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Looking Back 10 Years After the Arbour Inquiry: Ideology, Policy, Practice, and the Federal Female Prisoner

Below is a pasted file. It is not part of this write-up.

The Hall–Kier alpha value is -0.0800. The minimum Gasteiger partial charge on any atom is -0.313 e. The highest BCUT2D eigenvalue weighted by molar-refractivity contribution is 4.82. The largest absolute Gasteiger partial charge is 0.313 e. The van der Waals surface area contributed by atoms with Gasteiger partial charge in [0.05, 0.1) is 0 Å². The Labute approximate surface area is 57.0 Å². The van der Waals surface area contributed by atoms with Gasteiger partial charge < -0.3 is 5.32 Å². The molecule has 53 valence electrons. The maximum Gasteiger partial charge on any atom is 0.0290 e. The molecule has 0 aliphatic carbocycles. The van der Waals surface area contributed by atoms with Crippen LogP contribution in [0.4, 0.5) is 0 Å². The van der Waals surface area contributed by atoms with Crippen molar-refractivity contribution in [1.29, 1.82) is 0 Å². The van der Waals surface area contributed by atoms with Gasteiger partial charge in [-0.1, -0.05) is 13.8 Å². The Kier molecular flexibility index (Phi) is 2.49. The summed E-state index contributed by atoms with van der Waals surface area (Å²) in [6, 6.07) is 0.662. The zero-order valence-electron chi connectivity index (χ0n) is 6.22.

The decade of the 1990s can be marked as one of major dissension, conflict, and change within federal corrections for women in Canada. In this article, the authors reflect back on this period of time by examining the correctional ideologies, policies, and practices that were operating in the Canadian federal prison for women. Finding these policies and practices to be inherently gendered and punitive in nature, it is argued that punishment was at the time and continues to be the cornerstone of the regulation of women prisoners, and that it takes a specific, gendered form that relies on the deployment of traditional patriarchal conceptions of femininity. Drawing on interviews with correctional personnel and analyses of correctional policies and the Arbour Inquiry transcripts, this article reconstructs Correctional Service of Canada’s (CSC) responses to incarcerated women’s “unfeminine” behavior, specifically women’s self-harming behavior and their violence against others, as overly disciplinary. It is proposed that CSC’s ideological foundation, as well as the practices and policies that were operating both at the time of and following the incident at the Kingston Prison for Women that resulted in the Arbour Inquiry, remain deeply entrenched in an oppressive hierarchical structure of gender inequality. This structure fails to question how traditional conceptions of femininity shape policies and practices. It has also aided in the construction of a new genre of “misbehaved” women in corrections, which in turn has been used to justify the harsh regulatory treatment of federally sentenced women. Without challenging its traditional gender ideologies, CSC is unable to offer any alternatives to its punitive practices, which continue to operate.